Last question: guess how many credit cards I don’t have in my wallet? (Extra credit if you can identify which company it’s not.)

Phred

post 19 of n

ATM Fees and Overdraft Charges In The Bank Of Life

I observed an interaction between a couple using the line “if you do this for me, I’ll make it worth your while tonight…” and delivered (and received) with a smile. The idea of the Emotional Bank account (a nice summary explanation is at http://lifetrainingonline.com/blog/the-emotional-bank-account.htm) was explained by Steven Covey (I took the “7 habits” workshop provided by my employer late in the ’90s). ) We start all relationships with a neutral (think empty or zero balance) account with others and our interactions make deposits and withdrawals in our “account.” The higher our balance, the better our relationship is and the more room we have to make “errors” without permanently damaging our line of credit.

Reflecting on this image from long ago, I think the idea remains valid, but is incomplete. I don’t remember being told (or reading while going through other of his writings on my own) about the regular “service fees” and additional charges that might occur, most importantly the “foreign ATM use” charge.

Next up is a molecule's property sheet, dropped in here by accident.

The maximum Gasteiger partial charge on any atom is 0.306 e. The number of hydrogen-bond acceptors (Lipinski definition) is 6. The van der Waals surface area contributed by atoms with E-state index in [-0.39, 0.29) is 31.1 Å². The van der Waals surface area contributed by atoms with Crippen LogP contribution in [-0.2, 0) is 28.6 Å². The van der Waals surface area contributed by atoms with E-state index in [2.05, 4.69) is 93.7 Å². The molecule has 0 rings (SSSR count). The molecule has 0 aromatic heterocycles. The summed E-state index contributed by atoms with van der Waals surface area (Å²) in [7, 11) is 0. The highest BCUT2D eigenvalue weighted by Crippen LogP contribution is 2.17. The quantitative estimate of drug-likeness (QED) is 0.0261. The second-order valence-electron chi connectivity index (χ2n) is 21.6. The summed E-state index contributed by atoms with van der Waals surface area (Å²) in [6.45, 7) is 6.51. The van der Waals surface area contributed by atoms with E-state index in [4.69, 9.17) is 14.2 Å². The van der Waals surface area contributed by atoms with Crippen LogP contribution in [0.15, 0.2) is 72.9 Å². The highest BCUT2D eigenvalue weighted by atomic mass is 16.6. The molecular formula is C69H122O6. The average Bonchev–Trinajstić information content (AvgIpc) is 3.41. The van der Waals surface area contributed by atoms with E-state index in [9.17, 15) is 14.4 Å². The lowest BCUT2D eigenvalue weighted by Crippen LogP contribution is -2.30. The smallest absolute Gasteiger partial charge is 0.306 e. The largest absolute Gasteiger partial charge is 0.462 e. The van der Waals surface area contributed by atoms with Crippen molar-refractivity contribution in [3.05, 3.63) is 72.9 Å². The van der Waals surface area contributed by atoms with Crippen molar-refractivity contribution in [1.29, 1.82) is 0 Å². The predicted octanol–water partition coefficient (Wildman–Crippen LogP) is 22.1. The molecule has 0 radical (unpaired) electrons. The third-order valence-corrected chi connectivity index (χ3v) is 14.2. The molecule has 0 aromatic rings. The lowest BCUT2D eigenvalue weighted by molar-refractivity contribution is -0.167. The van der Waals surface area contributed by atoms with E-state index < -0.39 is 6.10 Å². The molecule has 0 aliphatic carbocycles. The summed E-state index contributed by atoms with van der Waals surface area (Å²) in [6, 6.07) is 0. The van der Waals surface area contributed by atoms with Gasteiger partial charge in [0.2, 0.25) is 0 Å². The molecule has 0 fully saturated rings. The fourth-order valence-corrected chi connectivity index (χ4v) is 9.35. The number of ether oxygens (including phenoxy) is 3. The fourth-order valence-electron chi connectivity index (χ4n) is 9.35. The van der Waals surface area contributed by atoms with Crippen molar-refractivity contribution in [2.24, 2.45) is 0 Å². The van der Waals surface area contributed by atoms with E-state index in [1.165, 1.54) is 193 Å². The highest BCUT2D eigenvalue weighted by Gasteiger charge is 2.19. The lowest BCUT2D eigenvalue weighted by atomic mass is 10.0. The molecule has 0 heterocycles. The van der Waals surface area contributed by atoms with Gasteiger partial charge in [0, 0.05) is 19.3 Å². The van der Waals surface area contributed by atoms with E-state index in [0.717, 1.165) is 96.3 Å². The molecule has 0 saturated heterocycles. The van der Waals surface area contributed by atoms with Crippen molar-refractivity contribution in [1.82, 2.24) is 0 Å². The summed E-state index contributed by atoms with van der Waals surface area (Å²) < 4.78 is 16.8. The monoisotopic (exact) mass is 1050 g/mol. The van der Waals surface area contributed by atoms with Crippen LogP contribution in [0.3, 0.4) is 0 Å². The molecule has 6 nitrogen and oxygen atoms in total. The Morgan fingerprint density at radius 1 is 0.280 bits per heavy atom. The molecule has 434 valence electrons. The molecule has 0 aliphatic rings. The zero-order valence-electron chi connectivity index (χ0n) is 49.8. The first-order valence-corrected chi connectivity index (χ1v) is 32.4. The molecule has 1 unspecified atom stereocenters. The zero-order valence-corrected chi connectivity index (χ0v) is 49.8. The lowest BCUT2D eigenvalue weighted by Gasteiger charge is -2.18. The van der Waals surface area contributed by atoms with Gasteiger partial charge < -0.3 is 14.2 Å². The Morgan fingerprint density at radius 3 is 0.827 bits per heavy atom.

It is (depressingly) common today for banks to charge a “nominal” monthly service fee, whether you actually use your account or not. Time was, banks were local institutions where your actions with the staff might allow you to talk to the same teller for decades. My dad was able to go in to the bank and get a car loan without filling out any paperwork (he had been a customer over 30 years and knew the loan officer well). A home mortgage was slightly more complicated, but not the federal interrogation required to get a loan today.